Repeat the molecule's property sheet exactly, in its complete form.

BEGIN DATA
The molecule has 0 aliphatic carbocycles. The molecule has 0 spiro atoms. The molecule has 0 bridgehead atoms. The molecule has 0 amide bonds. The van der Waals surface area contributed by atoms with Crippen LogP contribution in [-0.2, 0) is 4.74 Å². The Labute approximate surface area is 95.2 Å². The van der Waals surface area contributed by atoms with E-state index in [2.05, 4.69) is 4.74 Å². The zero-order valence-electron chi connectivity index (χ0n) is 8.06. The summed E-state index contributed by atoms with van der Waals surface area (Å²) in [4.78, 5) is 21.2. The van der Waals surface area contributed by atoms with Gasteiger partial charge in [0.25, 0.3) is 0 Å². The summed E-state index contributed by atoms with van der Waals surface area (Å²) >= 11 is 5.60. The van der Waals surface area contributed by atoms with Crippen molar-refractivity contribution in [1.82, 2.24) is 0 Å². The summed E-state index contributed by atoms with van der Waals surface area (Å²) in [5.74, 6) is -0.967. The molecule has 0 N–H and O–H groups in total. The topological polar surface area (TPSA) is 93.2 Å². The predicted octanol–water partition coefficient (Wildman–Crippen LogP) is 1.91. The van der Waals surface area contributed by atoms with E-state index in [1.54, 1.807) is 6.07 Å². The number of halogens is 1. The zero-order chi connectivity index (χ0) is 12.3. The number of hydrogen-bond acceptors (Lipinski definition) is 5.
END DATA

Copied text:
The molecule has 0 aliphatic carbocycles. The molecule has 0 spiro atoms. The molecule has 0 bridgehead atoms. The molecule has 0 amide bonds. The van der Waals surface area contributed by atoms with Crippen LogP contribution in [-0.2, 0) is 4.74 Å². The Labute approximate surface area is 95.2 Å². The van der Waals surface area contributed by atoms with E-state index in [2.05, 4.69) is 4.74 Å². The zero-order valence-electron chi connectivity index (χ0n) is 8.06. The summed E-state index contributed by atoms with van der Waals surface area (Å²) in [4.78, 5) is 21.2. The van der Waals surface area contributed by atoms with Gasteiger partial charge in [0.25, 0.3) is 0 Å². The summed E-state index contributed by atoms with van der Waals surface area (Å²) >= 11 is 5.60. The van der Waals surface area contributed by atoms with Crippen molar-refractivity contribution in [1.82, 2.24) is 0 Å². The summed E-state index contributed by atoms with van der Waals surface area (Å²) in [5.74, 6) is -0.967. The molecule has 0 N–H and O–H groups in total. The topological polar surface area (TPSA) is 93.2 Å². The predicted octanol–water partition coefficient (Wildman–Crippen LogP) is 1.91. The van der Waals surface area contributed by atoms with E-state index in [1.54, 1.807) is 6.07 Å². The number of halogens is 1. The zero-order chi connectivity index (χ0) is 12.3. The number of hydrogen-bond acceptors (Lipinski definition) is 5.